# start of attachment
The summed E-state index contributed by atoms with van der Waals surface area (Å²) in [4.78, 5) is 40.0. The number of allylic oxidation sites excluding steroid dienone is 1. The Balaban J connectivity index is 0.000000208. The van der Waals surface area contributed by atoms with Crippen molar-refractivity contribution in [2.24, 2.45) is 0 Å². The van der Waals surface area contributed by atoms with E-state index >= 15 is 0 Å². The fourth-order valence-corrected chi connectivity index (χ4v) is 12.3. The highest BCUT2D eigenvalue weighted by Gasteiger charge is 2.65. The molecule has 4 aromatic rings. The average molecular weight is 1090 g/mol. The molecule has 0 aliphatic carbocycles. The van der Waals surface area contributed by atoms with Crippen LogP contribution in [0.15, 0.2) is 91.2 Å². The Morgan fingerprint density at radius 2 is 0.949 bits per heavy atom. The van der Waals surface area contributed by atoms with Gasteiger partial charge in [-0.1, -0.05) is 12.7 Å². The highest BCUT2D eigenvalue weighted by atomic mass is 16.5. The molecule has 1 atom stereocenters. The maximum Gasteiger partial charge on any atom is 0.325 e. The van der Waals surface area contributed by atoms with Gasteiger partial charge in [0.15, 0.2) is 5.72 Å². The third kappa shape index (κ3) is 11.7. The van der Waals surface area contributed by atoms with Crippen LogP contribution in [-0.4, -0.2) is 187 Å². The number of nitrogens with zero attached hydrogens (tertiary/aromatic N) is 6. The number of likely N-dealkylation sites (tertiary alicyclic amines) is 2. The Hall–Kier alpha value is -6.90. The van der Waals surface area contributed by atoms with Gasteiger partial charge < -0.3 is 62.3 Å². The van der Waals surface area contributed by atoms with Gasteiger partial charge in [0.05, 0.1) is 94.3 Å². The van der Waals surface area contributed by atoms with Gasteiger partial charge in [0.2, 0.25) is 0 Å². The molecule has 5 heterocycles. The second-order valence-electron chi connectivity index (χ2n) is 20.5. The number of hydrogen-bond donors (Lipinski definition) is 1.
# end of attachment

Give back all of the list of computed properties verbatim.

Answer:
The summed E-state index contributed by atoms with van der Waals surface area (Å²) in [4.78, 5) is 40.0. The number of allylic oxidation sites excluding steroid dienone is 1. The Balaban J connectivity index is 0.000000208. The van der Waals surface area contributed by atoms with Crippen molar-refractivity contribution in [2.24, 2.45) is 0 Å². The van der Waals surface area contributed by atoms with E-state index >= 15 is 0 Å². The fourth-order valence-corrected chi connectivity index (χ4v) is 12.3. The highest BCUT2D eigenvalue weighted by Gasteiger charge is 2.65. The molecule has 4 aromatic rings. The average molecular weight is 1090 g/mol. The molecule has 0 aliphatic carbocycles. The van der Waals surface area contributed by atoms with Crippen LogP contribution in [0.15, 0.2) is 91.2 Å². The Morgan fingerprint density at radius 2 is 0.949 bits per heavy atom. The van der Waals surface area contributed by atoms with Gasteiger partial charge in [-0.1, -0.05) is 12.7 Å². The highest BCUT2D eigenvalue weighted by atomic mass is 16.5. The molecule has 1 atom stereocenters. The maximum Gasteiger partial charge on any atom is 0.325 e. The van der Waals surface area contributed by atoms with Gasteiger partial charge in [0.15, 0.2) is 5.72 Å². The third kappa shape index (κ3) is 11.7. The van der Waals surface area contributed by atoms with Crippen LogP contribution in [-0.4, -0.2) is 187 Å². The number of nitrogens with zero attached hydrogens (tertiary/aromatic N) is 6. The number of likely N-dealkylation sites (tertiary alicyclic amines) is 2. The Hall–Kier alpha value is -6.90. The van der Waals surface area contributed by atoms with Gasteiger partial charge < -0.3 is 62.3 Å². The van der Waals surface area contributed by atoms with Gasteiger partial charge in [0.05, 0.1) is 94.3 Å². The van der Waals surface area contributed by atoms with Gasteiger partial charge in [0.2, 0.25) is 0 Å². The molecule has 5 heterocycles. The second-order valence-electron chi connectivity index (χ2n) is 20.5. The number of hydrogen-bond donors (Lipinski definition) is 1.